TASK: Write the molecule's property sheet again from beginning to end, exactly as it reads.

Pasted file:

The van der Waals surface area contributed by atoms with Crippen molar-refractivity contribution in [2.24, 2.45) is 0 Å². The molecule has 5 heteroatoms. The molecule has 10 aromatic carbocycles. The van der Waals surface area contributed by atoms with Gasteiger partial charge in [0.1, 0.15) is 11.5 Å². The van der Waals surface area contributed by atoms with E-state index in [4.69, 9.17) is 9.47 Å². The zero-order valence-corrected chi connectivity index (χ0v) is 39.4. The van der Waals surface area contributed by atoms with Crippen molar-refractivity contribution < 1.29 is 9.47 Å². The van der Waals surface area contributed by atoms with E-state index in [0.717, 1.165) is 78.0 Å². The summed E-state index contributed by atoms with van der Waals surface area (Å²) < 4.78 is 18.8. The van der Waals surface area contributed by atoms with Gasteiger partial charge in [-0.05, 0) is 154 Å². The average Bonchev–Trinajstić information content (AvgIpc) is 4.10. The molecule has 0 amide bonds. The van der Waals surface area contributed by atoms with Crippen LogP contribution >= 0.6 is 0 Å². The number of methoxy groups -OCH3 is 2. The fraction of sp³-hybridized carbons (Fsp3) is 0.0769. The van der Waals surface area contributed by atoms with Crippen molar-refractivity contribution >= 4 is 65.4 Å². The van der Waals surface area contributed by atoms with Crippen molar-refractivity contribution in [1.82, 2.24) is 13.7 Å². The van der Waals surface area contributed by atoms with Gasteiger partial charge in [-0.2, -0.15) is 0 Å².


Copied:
The van der Waals surface area contributed by atoms with Crippen molar-refractivity contribution in [2.24, 2.45) is 0 Å². The molecule has 5 heteroatoms. The molecule has 10 aromatic carbocycles. The van der Waals surface area contributed by atoms with Gasteiger partial charge in [0.1, 0.15) is 11.5 Å². The van der Waals surface area contributed by atoms with E-state index in [4.69, 9.17) is 9.47 Å². The zero-order valence-corrected chi connectivity index (χ0v) is 39.4. The van der Waals surface area contributed by atoms with Crippen molar-refractivity contribution < 1.29 is 9.47 Å². The van der Waals surface area contributed by atoms with E-state index in [0.717, 1.165) is 78.0 Å². The summed E-state index contributed by atoms with van der Waals surface area (Å²) < 4.78 is 18.8. The van der Waals surface area contributed by atoms with Gasteiger partial charge in [-0.05, 0) is 154 Å². The average Bonchev–Trinajstić information content (AvgIpc) is 4.10. The molecule has 0 amide bonds. The van der Waals surface area contributed by atoms with Crippen LogP contribution >= 0.6 is 0 Å². The number of methoxy groups -OCH3 is 2. The fraction of sp³-hybridized carbons (Fsp3) is 0.0769. The van der Waals surface area contributed by atoms with Crippen molar-refractivity contribution >= 4 is 65.4 Å². The van der Waals surface area contributed by atoms with Crippen molar-refractivity contribution in [1.82, 2.24) is 13.7 Å². The van der Waals surface area contributed by atoms with Gasteiger partial charge in [-0.2, -0.15) is 0 Å².